2. Submission of all medical evidence
  3. Organization, review and summary of the medical evidence
  4. Generation of expert opinions
  5. Verbal report provided to client
  6. Written report provided to client upon demand
  7. Oral evidence upon demand.

It is our goal to complete steps 3 through 5 within seven calendar days.

How quickly can I have an expert opinion?

It is our goal to provide clients with expert opinions within seven calendar days of the receipt of all medical evidence.

How much do consultation services cost?

The NAAG Forensic operates on a sliding scale, with the cost of consultations varying based on the complexity of the case, and the source of funding. Depending on the seniority of the forensic pathologist, and the funding source, hourly rates vary between $250 per hour and $500 per hour.

Governmental agencies and attorneys performing work on an “appointed” case are eligible to receive a 37.5% discount off our standard rates. Pre-negotiated flat rate fee arrangements may be available in some circumstances.

Does NAAG Forensic offer Pro Bono consultations?

Yes and no. NO in that the NAAG Forensic believes that pro bono work — while incredibly important — denotes advocacy for a cause or “side”. The physicians at the NAAG Forensic are advocates only for the science in each case. As such, we do not perform pro bono work.

YES, we rarely take on pro bono work in those cases where we believe a grave injustice has or will occur without expert level medical intervention, and where we are uniquely qualified to offer assistance. In those cases, the NAAG Forensic physicians are paid their standard consultation fees on the case by our Company, even if the client is unable to pay for our services.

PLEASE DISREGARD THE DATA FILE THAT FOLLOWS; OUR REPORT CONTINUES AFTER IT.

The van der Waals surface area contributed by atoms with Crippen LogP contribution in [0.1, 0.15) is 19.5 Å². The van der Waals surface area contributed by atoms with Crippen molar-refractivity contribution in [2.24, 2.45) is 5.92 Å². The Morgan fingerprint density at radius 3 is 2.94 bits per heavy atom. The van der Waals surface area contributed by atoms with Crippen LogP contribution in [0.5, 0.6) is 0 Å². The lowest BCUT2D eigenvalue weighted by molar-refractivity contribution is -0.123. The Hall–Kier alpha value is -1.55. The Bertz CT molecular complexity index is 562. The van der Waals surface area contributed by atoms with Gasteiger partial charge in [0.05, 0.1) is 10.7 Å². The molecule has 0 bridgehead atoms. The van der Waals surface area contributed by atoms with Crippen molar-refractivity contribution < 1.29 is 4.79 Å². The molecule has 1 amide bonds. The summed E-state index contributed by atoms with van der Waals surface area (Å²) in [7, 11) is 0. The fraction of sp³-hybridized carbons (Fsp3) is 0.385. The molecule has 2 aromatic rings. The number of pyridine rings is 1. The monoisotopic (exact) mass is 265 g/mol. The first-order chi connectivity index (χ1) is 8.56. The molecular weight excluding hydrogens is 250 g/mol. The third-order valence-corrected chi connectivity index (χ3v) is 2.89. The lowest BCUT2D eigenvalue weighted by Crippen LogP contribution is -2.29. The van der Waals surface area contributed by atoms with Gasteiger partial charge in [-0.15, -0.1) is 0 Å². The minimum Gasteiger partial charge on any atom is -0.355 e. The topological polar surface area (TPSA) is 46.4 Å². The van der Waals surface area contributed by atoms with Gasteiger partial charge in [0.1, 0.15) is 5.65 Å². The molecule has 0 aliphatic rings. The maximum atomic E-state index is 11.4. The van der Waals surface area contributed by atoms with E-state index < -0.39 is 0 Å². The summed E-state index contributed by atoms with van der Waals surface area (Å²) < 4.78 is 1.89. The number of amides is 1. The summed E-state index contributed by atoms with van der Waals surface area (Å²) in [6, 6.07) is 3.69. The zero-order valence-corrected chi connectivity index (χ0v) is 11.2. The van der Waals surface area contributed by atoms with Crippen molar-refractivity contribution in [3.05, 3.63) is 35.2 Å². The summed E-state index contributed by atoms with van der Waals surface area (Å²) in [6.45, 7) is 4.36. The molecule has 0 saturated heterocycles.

Individuals seeking consideration for pro bono consultation(s) need to contact the Chair of the pro bono committee Mrs. Alyssa Shumaker for information on how to apply.

NAAG Forensic Contact Information

I might need a consultation. Where do I start?

If you are uncertain if a consultation with a forensic pathologist is right for you and your case, please contact us and ask to speak about how a consultation might assist your case, and if the NAAG Forensic would be the right fit for your needs. We would be happy to put you in touch with any of our doctors.

NAAG Forensic Contact Information

I definitely need a consultation. What now?

If you know that you need a consultation, please signup a new client application form. Click Here

Full Service Forensic Pathology Consultation Services